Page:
While watching American Idol last night, I was struck by the last song, and especially by the judge’s reactions. David Archuleta, who I believe is Mormon, sang John Lennon’s “Imagine.” Paula Abdul mentioned how touching not only the song was, but touted his performance as one of the most touching she’d ever heard. Randy Jackson asked why he didn’t sing the first verse, to which the teenage crooner replied that he really liked the third verse because it had a great message.
What is that message? Let’s review the lyrics:
Imagine no possessions
I wonder if you can
No need for greed or hunger
A brotherhood of man
Imagine all the people
Sharing all the world
And then of course the chorus:
You may say that I’m a dreamer
But I’m not the only one
I hope someday you’ll join us
And the world will be as one
Now I’m chalking up David Archuleta’s feelings to teenage ignorance. Yes, the third verse means what it says it means: John Lennon is singing for the abolition of private property (no possessions). This is one of the bedrock principles of socialism, and the anti-thesis of a capitalist free market, the source of our wealth.
The song indicates that with the abolition of private property, replaced by some sort of communal ownership (or perhaps the abolition of ownership), that there will be “no need for greed or hunger,” and “a brotherhood of man” will result. (Of course, with no private property, there’d be no market economy, hence no market for superstardom in America, and therefore no American Idol; but that is another story.) Let’s examine these claims historically.
Central economic planning under Soviet Russia and the associated poor resource management led to a pattern of famines and droughts. Similar problems resulted in China under the Great Leap Forward. These famines resulted in what is estimated as the losses of tens of millions of lives. Communist North Korea has had similar problems. No need for hunger, eh? I suppose the dead no longer hunger.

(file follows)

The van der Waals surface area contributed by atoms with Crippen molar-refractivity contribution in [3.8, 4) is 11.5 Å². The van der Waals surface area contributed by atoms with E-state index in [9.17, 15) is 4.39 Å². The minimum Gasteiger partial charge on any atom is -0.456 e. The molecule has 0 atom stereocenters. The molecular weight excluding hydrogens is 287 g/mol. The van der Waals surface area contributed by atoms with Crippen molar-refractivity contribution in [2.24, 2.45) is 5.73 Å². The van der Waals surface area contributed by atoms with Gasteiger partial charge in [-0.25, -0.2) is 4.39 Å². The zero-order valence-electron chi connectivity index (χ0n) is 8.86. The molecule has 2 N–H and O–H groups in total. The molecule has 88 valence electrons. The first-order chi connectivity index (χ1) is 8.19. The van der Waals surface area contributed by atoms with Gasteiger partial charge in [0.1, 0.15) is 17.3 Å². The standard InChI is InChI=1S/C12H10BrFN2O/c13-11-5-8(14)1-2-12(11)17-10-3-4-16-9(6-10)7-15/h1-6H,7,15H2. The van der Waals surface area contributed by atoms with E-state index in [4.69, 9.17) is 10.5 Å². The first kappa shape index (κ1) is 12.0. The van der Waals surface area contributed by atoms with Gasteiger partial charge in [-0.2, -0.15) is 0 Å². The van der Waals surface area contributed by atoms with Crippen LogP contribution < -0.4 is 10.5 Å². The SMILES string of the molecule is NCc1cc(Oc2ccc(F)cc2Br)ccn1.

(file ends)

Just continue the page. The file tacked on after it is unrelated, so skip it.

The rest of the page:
What about “a brotherhood of man?” Let us examine the 20th Century Communist examples. Under Stalin, when one considers the deaths from the prison camps and forced relocations, the USSR lost between 4 and 40 million individuals (I am not including the tens of millions dead from World War II). Under Mao, 20 million deaths (that’s the official statistic) were attributed to famines from the Great Leap Forward; other estimates range as high as 72 million. The Cultural Revolution, started in 1966, was responsible for hundreds of thousands if not millions of deaths. The Khmer Rouge regime was responsible for 1.5 million deaths in Cambodia, or roughly 20% of the population. Scanning history, it is hard to find genocide on this large of a scale. Perhaps this brotherhood is one of the dead.
Apparently, neither David Archuleta nor Paula Abdul were considering any of this. (Honestly, I’m not sure what John Lennon was thinking, either.) Aside from the apparently gross misconception of the song’s meaning, the display last night showed something else: emotion. Perhaps even a touch of spirituality. It is very odd that a song about the glorious blessings of communism would evoke such strong feelings. Such high praise and powerful emotion associated with a song about the destruction of Western Society, the elimination of religion, and a whole-hearted hedonistic embrace (“Living for today” as the unsung first verse says) without mention of family or consequences is indeed a sad commentary on us as a people. It is almost as if this ignorant hedonism coupled with a self-destructively dangerous ideology is displacing that which should be of greatest value: our family, our freedoms, and our religion. The mere presence of this song I find troubling. But its whole-hearted embrace by the masses (that’s the “proles” to you Trotskyites) is far more troubling.